Grant support: National Cancer Institute grant PO1 CA98144; Department of Defense Biology, Education, Screening, Chemoprevention, and Treatment Lung Cancer Program grant DAMD17-01-1-0689-2; Cancer Center Support grant P30 CA 16672; and the David Workman Memorial Endowment Award from the Samuel Waxman Cancer Research Foundation.
The costs of publication of this article were defrayed in part by the payment of page charges. This article must therefore be hereby marked advertisement in accordance with 18 U.S.C. Section 1734 solely to indicate this fact.
We thank Dr. James Zweibel (National Cancer Institute, Bethesda, MD) for providing 4HPR, Wendy Schober (Department of Blood and Marrow Transplantation, University of Texas M.D. Anderson Cancer, Houston, TX) for her assistance in the acquisition of flow cytometry data, and Peiying Yang and Robert A. Newman (Department of Experimental Therapeutics, University of Texas M.D. Anderson Cancer) for the PGE2 analysis.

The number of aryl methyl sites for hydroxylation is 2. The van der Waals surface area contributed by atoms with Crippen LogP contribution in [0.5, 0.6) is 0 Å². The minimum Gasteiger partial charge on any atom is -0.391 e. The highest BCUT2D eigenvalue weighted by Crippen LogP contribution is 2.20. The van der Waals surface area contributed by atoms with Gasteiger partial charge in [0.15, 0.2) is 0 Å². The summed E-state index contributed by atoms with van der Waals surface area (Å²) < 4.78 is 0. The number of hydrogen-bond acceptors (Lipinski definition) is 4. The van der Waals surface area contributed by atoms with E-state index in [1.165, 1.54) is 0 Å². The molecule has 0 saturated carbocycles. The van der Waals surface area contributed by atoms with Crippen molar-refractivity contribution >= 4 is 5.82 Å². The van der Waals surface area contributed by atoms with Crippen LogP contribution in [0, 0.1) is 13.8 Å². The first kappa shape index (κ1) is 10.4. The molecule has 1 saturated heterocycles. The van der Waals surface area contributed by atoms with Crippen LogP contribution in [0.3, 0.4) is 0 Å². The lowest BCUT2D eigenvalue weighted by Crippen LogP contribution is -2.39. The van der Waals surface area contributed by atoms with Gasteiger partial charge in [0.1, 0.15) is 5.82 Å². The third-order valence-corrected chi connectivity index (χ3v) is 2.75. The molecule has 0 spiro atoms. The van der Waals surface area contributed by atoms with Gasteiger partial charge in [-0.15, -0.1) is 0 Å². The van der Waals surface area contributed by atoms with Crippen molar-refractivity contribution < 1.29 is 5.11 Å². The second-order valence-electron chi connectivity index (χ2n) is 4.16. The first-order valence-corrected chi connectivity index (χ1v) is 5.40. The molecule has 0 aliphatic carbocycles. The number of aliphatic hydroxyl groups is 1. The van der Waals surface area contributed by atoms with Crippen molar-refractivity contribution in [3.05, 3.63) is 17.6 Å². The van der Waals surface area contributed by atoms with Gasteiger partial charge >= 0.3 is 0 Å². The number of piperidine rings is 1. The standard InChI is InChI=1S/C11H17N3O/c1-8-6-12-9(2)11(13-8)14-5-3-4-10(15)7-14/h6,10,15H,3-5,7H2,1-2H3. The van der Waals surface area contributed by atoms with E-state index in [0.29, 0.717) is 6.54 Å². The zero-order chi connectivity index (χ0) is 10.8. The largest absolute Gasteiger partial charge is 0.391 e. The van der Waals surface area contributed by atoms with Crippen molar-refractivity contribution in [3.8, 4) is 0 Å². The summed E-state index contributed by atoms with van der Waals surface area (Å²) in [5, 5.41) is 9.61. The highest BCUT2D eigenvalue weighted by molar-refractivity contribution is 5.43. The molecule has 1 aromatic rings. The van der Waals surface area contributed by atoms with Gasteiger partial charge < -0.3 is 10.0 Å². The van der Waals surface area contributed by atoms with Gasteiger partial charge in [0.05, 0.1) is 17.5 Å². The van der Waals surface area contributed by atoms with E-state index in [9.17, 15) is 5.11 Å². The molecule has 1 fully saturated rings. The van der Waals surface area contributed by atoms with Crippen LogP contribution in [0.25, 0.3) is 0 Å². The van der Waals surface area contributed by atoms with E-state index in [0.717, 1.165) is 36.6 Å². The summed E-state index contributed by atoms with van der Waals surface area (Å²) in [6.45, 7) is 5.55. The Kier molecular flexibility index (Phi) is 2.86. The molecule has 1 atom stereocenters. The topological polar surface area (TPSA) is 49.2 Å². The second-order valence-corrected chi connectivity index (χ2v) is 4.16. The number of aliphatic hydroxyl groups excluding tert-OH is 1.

Note: W.K. Hong is an American Cancer Society Clinical Research Professor. R. Lotan is the incumbent of the Irving and Nadine Mansfield and Robert David Levitt Cancer Research Chair.
- Received November 17, 2005.
- Revision received July 24, 2006.
- Accepted August 7, 2006.
- ©2006 American Association for Cancer Research.